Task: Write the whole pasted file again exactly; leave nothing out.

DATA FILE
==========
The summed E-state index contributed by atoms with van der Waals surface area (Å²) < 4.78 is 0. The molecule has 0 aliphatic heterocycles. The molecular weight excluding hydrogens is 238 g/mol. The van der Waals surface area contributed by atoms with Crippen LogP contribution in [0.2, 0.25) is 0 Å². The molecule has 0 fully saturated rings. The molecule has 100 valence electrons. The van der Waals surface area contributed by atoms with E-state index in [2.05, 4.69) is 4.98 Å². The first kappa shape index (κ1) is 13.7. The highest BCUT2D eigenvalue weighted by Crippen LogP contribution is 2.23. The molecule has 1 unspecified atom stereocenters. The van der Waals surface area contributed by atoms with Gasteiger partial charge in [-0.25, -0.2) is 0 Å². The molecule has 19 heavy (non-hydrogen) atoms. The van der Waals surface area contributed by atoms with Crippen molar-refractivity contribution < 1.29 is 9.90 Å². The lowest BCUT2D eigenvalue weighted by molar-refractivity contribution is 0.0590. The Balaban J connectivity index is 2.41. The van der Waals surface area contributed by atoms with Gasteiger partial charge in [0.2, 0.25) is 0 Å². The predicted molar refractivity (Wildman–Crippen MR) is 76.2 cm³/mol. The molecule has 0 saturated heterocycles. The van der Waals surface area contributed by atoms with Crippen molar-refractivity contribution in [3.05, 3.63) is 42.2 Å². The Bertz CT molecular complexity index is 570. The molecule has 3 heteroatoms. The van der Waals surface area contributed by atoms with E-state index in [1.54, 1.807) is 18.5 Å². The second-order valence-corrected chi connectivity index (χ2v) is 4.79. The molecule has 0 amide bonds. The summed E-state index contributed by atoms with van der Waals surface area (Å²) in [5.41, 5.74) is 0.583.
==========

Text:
The summed E-state index contributed by atoms with van der Waals surface area (Å²) < 4.78 is 0. The molecule has 0 aliphatic heterocycles. The molecular weight excluding hydrogens is 238 g/mol. The van der Waals surface area contributed by atoms with Crippen LogP contribution in [0.2, 0.25) is 0 Å². The molecule has 0 fully saturated rings. The molecule has 100 valence electrons. The van der Waals surface area contributed by atoms with E-state index in [2.05, 4.69) is 4.98 Å². The first kappa shape index (κ1) is 13.7. The highest BCUT2D eigenvalue weighted by Crippen LogP contribution is 2.23. The molecule has 1 unspecified atom stereocenters. The van der Waals surface area contributed by atoms with Gasteiger partial charge in [-0.25, -0.2) is 0 Å². The molecule has 19 heavy (non-hydrogen) atoms. The van der Waals surface area contributed by atoms with Crippen molar-refractivity contribution < 1.29 is 9.90 Å². The lowest BCUT2D eigenvalue weighted by molar-refractivity contribution is 0.0590. The Balaban J connectivity index is 2.41. The van der Waals surface area contributed by atoms with Gasteiger partial charge in [0.2, 0.25) is 0 Å². The predicted molar refractivity (Wildman–Crippen MR) is 76.2 cm³/mol. The molecule has 0 saturated heterocycles. The van der Waals surface area contributed by atoms with Crippen molar-refractivity contribution in [3.05, 3.63) is 42.2 Å². The Bertz CT molecular complexity index is 570. The molecule has 3 heteroatoms. The van der Waals surface area contributed by atoms with E-state index in [1.54, 1.807) is 18.5 Å². The second-order valence-corrected chi connectivity index (χ2v) is 4.79. The molecule has 0 amide bonds. The summed E-state index contributed by atoms with van der Waals surface area (Å²) in [5.41, 5.74) is 0.583.